Hanging baskets

Hanging baskets have a cheerful and spacious effect. You can hang one by your front door as a colourful welcome, or on walls or pergolas, but they are also very suitable for your roof garden, patio or balcony. From Britain, the cottage baskets in particular have become very popular all over Europe.

Use your imagination
Hanging pots or baskets can be bought complete with flowers, but it is much nicer to use your own imagination and create your own basket with your favourite colours and fragrances. Any pot or basket will do as long as excess water can drain away. Very popular are the wire baskets that can be lined with spagnum moss for a natural look. You can also use coconut matting. Willow baskets come in all shapes and sizes and are very decorative, as are wooden baskets. Terra cotta pots and even plastic baskets can be used as hanging baskets.

Use a three point hanging system
For stability use a three point hanging system from heavy-duty string or, even better, chain. These are then attached to the rim of the basket. As a filled basket can be fairly heavy, it is best to suspend it from reasonably strong chain. If you want to hang your basket quite high, you might want to use a pulley system. That way you don't have to use steps each time you water your basket.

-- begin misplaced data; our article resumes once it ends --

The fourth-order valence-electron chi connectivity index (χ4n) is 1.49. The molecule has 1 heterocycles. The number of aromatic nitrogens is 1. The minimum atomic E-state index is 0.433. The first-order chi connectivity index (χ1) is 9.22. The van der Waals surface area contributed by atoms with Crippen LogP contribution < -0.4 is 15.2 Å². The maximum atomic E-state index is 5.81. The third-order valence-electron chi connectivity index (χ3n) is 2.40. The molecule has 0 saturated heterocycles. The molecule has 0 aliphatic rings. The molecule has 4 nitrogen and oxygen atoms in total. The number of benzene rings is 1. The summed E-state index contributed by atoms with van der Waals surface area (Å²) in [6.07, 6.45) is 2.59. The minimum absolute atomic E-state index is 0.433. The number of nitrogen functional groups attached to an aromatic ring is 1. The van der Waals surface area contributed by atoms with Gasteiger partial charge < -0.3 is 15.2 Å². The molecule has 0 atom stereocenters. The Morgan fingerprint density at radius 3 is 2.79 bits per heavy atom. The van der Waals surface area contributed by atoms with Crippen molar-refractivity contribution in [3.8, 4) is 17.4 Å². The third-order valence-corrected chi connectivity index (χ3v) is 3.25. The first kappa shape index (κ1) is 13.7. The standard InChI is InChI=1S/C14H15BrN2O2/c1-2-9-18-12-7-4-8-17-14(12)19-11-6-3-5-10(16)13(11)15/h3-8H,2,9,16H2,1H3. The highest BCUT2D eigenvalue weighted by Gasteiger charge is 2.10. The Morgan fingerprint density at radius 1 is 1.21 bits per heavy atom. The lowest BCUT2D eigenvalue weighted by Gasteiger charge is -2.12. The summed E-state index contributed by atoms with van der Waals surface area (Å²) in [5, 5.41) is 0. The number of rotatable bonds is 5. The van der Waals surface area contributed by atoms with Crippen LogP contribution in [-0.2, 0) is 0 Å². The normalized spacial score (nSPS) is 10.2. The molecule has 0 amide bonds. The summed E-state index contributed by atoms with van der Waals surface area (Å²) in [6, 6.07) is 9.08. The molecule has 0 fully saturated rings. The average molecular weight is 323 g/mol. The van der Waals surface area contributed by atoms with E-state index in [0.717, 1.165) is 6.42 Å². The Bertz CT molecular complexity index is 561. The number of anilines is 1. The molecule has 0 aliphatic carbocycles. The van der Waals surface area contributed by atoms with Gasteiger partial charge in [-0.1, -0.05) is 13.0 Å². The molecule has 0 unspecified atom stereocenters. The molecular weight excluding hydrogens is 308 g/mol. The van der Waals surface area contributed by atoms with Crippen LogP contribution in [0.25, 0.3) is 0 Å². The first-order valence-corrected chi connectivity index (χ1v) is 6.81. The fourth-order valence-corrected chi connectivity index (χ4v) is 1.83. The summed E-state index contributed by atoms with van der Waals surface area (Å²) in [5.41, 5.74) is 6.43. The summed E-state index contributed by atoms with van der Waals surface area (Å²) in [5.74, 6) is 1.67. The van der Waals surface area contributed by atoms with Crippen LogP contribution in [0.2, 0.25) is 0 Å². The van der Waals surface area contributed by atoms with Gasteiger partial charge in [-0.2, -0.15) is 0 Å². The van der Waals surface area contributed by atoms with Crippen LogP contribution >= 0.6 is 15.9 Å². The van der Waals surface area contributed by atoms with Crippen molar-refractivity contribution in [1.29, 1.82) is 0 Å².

Filling the basket

  • Place the basket on top of a bucket to stop it from rolling about. Line the basket with a thick layer of spagnum moss (this retains a lot of water), coconut matting or, in wooden baskets, a plastic liner. In the latter case, don't forget to pierce some holes in the liner to allow for drainage. Now you can put some potting compost in the basket. You could also mix in some special tub plant food in which case you don't have to add any fertilizer in the first few weeks.
  • If you use a wire basket and you want plants to grow out of the side of the basket, you simply cut some slits into the lining, push the young plants through and add some more compost.
  • You will get the best result when you plant the taller growing plants somewhat at an angle at the edge of the basket and the more bushy ones in the centre. This way you won't get a dull, flat top!
  • Add more soil to about 2 cm from the rim of the pot or basket. Water the basket thoroughly to ensure the roots make proper contact with the soil so the plant will take root as soon as possible.
  • After about two weeks it is time to add extra food. The many plants that grow in a relatively small amount of soil will rapidly use up the available nutrients resulting in spindly, anaemic looking plants.
  • Keep on watering regularly. A filled basket requires enormous amounts of water every day, especially on warm days.

Tip: Place a small terra cotta pot in larger baskets. This can serve as a water reservoir. It also prevents plant from getting damaged by watering when this is done through the pot.
Tip: Fill a large tub (a cement-mixing tub for instance) with water and leave it to warm up slightly. Dip your basket in the tub and leave it for about half an hour. This way the soil and the roots will get saturated and can go without watering for a few days. If you have several baskets you can dip them in one after another. This saves water and is very handy when you want to go away for a few days.

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